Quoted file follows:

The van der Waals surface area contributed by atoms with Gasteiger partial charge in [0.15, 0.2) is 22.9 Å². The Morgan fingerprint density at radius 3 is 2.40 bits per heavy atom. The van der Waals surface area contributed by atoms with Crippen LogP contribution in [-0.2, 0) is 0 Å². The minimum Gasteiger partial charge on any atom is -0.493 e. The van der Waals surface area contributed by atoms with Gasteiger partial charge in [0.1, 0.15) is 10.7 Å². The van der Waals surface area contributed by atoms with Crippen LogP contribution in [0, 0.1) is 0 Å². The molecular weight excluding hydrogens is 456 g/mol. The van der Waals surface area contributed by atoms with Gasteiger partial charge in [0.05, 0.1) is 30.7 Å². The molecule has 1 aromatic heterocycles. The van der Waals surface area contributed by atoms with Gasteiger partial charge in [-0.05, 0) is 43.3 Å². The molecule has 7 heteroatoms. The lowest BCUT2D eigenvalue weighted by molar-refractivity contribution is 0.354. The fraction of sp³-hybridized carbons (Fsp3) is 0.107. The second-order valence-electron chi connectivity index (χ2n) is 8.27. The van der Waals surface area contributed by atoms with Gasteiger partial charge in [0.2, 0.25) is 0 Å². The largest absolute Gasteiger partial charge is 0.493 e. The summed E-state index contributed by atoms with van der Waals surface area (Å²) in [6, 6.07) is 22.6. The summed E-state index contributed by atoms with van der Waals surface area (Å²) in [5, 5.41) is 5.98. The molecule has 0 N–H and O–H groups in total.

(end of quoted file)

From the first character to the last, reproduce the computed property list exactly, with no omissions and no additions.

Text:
The van der Waals surface area contributed by atoms with Gasteiger partial charge in [0.15, 0.2) is 22.9 Å². The Morgan fingerprint density at radius 3 is 2.40 bits per heavy atom. The van der Waals surface area contributed by atoms with Crippen LogP contribution in [-0.2, 0) is 0 Å². The minimum Gasteiger partial charge on any atom is -0.493 e. The van der Waals surface area contributed by atoms with Gasteiger partial charge in [0.1, 0.15) is 10.7 Å². The van der Waals surface area contributed by atoms with Crippen LogP contribution in [0, 0.1) is 0 Å². The molecular weight excluding hydrogens is 456 g/mol. The van der Waals surface area contributed by atoms with Gasteiger partial charge in [0.05, 0.1) is 30.7 Å². The molecule has 1 aromatic heterocycles. The van der Waals surface area contributed by atoms with Gasteiger partial charge in [-0.05, 0) is 43.3 Å². The molecule has 7 heteroatoms. The lowest BCUT2D eigenvalue weighted by molar-refractivity contribution is 0.354. The fraction of sp³-hybridized carbons (Fsp3) is 0.107. The second-order valence-electron chi connectivity index (χ2n) is 8.27. The van der Waals surface area contributed by atoms with Gasteiger partial charge in [0.2, 0.25) is 0 Å². The largest absolute Gasteiger partial charge is 0.493 e. The summed E-state index contributed by atoms with van der Waals surface area (Å²) in [6, 6.07) is 22.6. The summed E-state index contributed by atoms with van der Waals surface area (Å²) in [5, 5.41) is 5.98. The molecule has 0 N–H and O–H groups in total.